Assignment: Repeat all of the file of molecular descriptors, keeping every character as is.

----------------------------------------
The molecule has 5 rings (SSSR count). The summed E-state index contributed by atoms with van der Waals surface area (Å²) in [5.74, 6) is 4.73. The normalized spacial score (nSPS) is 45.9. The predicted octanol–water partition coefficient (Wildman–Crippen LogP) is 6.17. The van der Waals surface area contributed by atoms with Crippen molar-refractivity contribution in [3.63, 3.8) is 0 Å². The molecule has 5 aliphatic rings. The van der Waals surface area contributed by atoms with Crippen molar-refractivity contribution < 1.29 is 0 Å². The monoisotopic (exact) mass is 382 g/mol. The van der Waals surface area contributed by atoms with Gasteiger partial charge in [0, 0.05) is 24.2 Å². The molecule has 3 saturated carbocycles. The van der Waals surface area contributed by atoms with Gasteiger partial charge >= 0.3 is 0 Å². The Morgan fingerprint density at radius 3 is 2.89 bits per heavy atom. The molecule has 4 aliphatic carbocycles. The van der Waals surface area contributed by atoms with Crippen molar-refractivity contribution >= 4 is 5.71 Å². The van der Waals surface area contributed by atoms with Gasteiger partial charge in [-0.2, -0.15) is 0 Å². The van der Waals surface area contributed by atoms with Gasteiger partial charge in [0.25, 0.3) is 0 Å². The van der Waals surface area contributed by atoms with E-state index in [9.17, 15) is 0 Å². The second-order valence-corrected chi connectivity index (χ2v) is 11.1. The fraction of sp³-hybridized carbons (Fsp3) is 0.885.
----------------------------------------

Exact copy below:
The molecule has 5 rings (SSSR count). The summed E-state index contributed by atoms with van der Waals surface area (Å²) in [5.74, 6) is 4.73. The normalized spacial score (nSPS) is 45.9. The predicted octanol–water partition coefficient (Wildman–Crippen LogP) is 6.17. The van der Waals surface area contributed by atoms with Crippen molar-refractivity contribution in [3.63, 3.8) is 0 Å². The molecule has 5 aliphatic rings. The van der Waals surface area contributed by atoms with Crippen molar-refractivity contribution < 1.29 is 0 Å². The monoisotopic (exact) mass is 382 g/mol. The van der Waals surface area contributed by atoms with Gasteiger partial charge in [0, 0.05) is 24.2 Å². The molecule has 3 saturated carbocycles. The van der Waals surface area contributed by atoms with Gasteiger partial charge >= 0.3 is 0 Å². The Morgan fingerprint density at radius 3 is 2.89 bits per heavy atom. The molecule has 4 aliphatic carbocycles. The van der Waals surface area contributed by atoms with Crippen molar-refractivity contribution >= 4 is 5.71 Å². The van der Waals surface area contributed by atoms with Gasteiger partial charge in [-0.2, -0.15) is 0 Å². The van der Waals surface area contributed by atoms with Gasteiger partial charge in [0.25, 0.3) is 0 Å². The van der Waals surface area contributed by atoms with E-state index in [9.17, 15) is 0 Å². The second-order valence-corrected chi connectivity index (χ2v) is 11.1. The fraction of sp³-hybridized carbons (Fsp3) is 0.885.